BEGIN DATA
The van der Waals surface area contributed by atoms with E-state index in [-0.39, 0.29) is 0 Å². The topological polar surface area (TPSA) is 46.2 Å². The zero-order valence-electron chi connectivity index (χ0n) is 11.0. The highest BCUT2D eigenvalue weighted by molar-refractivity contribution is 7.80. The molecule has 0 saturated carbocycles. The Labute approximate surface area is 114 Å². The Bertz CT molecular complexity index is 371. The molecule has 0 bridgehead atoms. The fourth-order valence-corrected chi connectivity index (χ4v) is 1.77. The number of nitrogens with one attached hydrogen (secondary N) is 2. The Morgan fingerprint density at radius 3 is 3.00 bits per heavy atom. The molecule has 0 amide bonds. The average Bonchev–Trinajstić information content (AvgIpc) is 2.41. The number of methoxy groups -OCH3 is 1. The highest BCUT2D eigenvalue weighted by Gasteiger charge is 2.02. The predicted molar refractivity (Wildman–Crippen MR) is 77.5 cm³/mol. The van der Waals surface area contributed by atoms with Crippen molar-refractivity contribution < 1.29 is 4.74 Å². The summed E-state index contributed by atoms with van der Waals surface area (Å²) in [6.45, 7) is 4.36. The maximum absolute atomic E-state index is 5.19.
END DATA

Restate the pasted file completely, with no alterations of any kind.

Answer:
The van der Waals surface area contributed by atoms with E-state index in [-0.39, 0.29) is 0 Å². The topological polar surface area (TPSA) is 46.2 Å². The zero-order valence-electron chi connectivity index (χ0n) is 11.0. The highest BCUT2D eigenvalue weighted by molar-refractivity contribution is 7.80. The molecule has 0 saturated carbocycles. The Labute approximate surface area is 114 Å². The Bertz CT molecular complexity index is 371. The molecule has 0 bridgehead atoms. The fourth-order valence-corrected chi connectivity index (χ4v) is 1.77. The number of nitrogens with one attached hydrogen (secondary N) is 2. The Morgan fingerprint density at radius 3 is 3.00 bits per heavy atom. The molecule has 0 amide bonds. The average Bonchev–Trinajstić information content (AvgIpc) is 2.41. The number of methoxy groups -OCH3 is 1. The highest BCUT2D eigenvalue weighted by Gasteiger charge is 2.02. The predicted molar refractivity (Wildman–Crippen MR) is 77.5 cm³/mol. The van der Waals surface area contributed by atoms with Crippen molar-refractivity contribution < 1.29 is 4.74 Å². The summed E-state index contributed by atoms with van der Waals surface area (Å²) in [6.45, 7) is 4.36. The maximum absolute atomic E-state index is 5.19.